## Bell curve (normal distribution)

### The bell curve, also known as the normal distribution, is a statistical concept used to represent the distribution of a set of data

The bell curve, also known as the normal distribution, is a statistical concept used to represent the distribution of a set of data. It is called a “bell curve” because the graph of this distribution resembles the shape of a bell.

In a normal distribution, the data is symmetrically distributed around a central value, with the majority of the values clustering near the mean. The mean, median, and mode of a normal distribution are all equal and located at the center of the curve.

The characteristics of a normal distribution include:

1. Symmetry: The bell curve is symmetrical, meaning that the left and right halves of the distribution are mirror images of each other.

2. Unimodal: Normal distributions have a single peak, referred to as the mode.

3. Continuous: The distribution is a continuous curve, meaning that there are no gaps or interruptions in the data.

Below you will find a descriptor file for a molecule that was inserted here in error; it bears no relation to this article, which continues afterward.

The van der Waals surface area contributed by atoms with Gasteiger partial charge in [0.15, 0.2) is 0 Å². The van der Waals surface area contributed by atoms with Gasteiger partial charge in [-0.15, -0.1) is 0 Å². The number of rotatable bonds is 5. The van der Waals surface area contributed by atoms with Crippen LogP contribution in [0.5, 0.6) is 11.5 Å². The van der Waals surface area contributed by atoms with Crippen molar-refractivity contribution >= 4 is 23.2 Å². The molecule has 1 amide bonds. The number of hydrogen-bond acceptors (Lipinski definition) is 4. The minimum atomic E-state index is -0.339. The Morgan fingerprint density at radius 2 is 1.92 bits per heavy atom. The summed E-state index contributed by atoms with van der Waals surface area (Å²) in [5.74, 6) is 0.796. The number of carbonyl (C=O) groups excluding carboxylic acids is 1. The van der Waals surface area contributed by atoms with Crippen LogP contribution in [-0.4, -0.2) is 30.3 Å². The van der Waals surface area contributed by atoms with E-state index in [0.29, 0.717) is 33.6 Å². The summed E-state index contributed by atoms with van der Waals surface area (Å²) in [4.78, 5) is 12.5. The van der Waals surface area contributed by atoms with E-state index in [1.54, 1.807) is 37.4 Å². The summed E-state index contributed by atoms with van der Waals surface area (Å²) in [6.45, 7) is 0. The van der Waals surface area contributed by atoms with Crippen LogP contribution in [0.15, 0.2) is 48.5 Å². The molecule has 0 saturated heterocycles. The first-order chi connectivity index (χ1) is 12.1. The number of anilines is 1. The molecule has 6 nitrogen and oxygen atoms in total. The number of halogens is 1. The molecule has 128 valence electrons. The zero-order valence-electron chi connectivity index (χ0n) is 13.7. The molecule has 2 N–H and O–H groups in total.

4. Standard deviation: The spread or variability of the data is measured by the standard deviation. About 68% of the data falls within one standard deviation of the mean, about 95% falls within two standard deviations, and about 99.7% falls within three standard deviations.

The normal distribution is widely used in statistics and research because of its predictable and well-understood properties. It is particularly useful in hypothesis testing, estimating probabilities, and making predictions based on observed data.

To summarize, the bell curve (normal distribution) is a statistical concept used to represent the distribution of data. It is characterized by its symmetrical shape, single peak, and continuous nature. The mean, median, and mode are all equal and located at the center. The standard deviation indicates the spread of the data.

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